Toward that goal, Hamer et al. synthesized and tested the activity of several DAG analogues that are agonists of the PKC pathway . Among those assessed, LMC03 and LMC07 were less potent than other phorbols at upregulating the proinflammatory cytokine, TNF-α. These compounds also had decreased ability to downregulate cell surface expression of CD4 and CXCR4 in A3.01 cells.
More recently, Márquez et al. demonstrated that phorbol-13-stearate effectively activates latent HIV-1 expression 10-fold more potently than prostratin . Like PMA and prostratin, phorbol-13-stearate stimulates IKK-dependent phosphorylation and degradation of IκB with subsequent activation of NF-κB. Interestingly, phorbol-13-stearate treatment results in the translocation of PKC isotypes α and δ to different cellular compartments than do prostratin and PMA . Clinical administration of these PKC-modulating derivatives has not yet been reported.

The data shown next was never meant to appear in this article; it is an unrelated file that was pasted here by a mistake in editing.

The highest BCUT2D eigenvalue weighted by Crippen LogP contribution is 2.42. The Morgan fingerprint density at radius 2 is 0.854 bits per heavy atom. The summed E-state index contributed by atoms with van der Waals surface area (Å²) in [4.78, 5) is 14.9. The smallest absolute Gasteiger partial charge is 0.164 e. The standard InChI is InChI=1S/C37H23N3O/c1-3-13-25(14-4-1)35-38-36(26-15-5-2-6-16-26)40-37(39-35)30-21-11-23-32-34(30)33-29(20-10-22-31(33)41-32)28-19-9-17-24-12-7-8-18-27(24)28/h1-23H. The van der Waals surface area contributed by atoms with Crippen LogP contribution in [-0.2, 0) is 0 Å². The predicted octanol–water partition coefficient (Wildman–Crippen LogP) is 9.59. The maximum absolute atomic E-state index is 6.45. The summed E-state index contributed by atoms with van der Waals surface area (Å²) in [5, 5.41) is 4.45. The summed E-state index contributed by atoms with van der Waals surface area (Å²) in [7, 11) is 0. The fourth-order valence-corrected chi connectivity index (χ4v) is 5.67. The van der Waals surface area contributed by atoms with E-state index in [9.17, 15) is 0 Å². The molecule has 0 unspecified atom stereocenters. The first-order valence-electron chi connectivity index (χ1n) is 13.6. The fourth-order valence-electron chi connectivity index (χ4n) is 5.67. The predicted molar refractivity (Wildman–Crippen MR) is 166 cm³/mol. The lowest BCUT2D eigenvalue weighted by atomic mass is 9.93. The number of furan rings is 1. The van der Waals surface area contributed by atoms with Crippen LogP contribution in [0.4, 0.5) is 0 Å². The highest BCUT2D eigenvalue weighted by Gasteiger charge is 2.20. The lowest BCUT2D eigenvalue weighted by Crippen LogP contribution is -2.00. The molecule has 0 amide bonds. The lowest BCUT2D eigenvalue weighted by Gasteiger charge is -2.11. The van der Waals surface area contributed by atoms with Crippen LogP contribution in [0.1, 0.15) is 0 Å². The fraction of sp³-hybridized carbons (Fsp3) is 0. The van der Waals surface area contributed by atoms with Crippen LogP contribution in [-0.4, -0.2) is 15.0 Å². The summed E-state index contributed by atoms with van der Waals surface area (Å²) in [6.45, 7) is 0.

The ongoing efforts to formulate new lead compounds, to upregulate latent HIV-1 through PKC modulation which bear minimal clinical side effects, appears to be a rational approach toward the eradication of latent HIV reservoirs. Differential PKC isoform targeting may be important since those isotypes that modulate PKC downstream of PKC α, exhibit fewer deleterious cellular and tissue side effects. It is unlikely that one singular therapeutic approach will achieve complete reservoir ablation as multiple molecular mechanisms can elicit or maintain HIV-1 latency . The lessons from HAART usage indicate that some form of combination therapy with reservoir eradication agents, as well as multiple dosing, could be of utility. Nonetheless, treatments, which markedly accelerate the process of reservoir decay, should be regarded as a significant advancement toward the goal of curing HIV-1 infection, as well as compelling, given the considerable expense and notable side effects associated with the prolonged administration of HAART.
The authors extend their appreciation to Aeran Walton for excellent editorial assistance.